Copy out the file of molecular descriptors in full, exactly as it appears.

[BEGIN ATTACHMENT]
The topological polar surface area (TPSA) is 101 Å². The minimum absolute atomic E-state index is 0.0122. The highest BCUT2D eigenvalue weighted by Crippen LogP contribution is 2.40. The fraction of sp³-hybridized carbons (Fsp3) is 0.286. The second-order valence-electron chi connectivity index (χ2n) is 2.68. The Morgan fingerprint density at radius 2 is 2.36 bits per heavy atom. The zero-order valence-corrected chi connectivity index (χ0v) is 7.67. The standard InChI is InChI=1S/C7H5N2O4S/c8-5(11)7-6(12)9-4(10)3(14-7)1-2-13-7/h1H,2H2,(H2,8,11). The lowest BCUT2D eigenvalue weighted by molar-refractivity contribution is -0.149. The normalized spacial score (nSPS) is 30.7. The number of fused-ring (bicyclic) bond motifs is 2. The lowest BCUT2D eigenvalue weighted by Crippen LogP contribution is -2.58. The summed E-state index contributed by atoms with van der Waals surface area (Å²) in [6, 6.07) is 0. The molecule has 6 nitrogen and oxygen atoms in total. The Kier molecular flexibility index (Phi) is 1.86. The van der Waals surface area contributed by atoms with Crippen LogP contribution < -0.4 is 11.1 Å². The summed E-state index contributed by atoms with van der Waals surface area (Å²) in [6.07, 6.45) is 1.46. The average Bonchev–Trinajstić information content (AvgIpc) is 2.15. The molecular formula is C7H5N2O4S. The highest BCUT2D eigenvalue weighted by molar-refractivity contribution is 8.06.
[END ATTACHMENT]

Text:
The topological polar surface area (TPSA) is 101 Å². The minimum absolute atomic E-state index is 0.0122. The highest BCUT2D eigenvalue weighted by Crippen LogP contribution is 2.40. The fraction of sp³-hybridized carbons (Fsp3) is 0.286. The second-order valence-electron chi connectivity index (χ2n) is 2.68. The Morgan fingerprint density at radius 2 is 2.36 bits per heavy atom. The zero-order valence-corrected chi connectivity index (χ0v) is 7.67. The standard InChI is InChI=1S/C7H5N2O4S/c8-5(11)7-6(12)9-4(10)3(14-7)1-2-13-7/h1H,2H2,(H2,8,11). The lowest BCUT2D eigenvalue weighted by molar-refractivity contribution is -0.149. The normalized spacial score (nSPS) is 30.7. The number of fused-ring (bicyclic) bond motifs is 2. The lowest BCUT2D eigenvalue weighted by Crippen LogP contribution is -2.58. The summed E-state index contributed by atoms with van der Waals surface area (Å²) in [6, 6.07) is 0. The molecule has 6 nitrogen and oxygen atoms in total. The Kier molecular flexibility index (Phi) is 1.86. The van der Waals surface area contributed by atoms with Crippen LogP contribution < -0.4 is 11.1 Å². The summed E-state index contributed by atoms with van der Waals surface area (Å²) in [6.07, 6.45) is 1.46. The average Bonchev–Trinajstić information content (AvgIpc) is 2.15. The molecular formula is C7H5N2O4S. The highest BCUT2D eigenvalue weighted by molar-refractivity contribution is 8.06.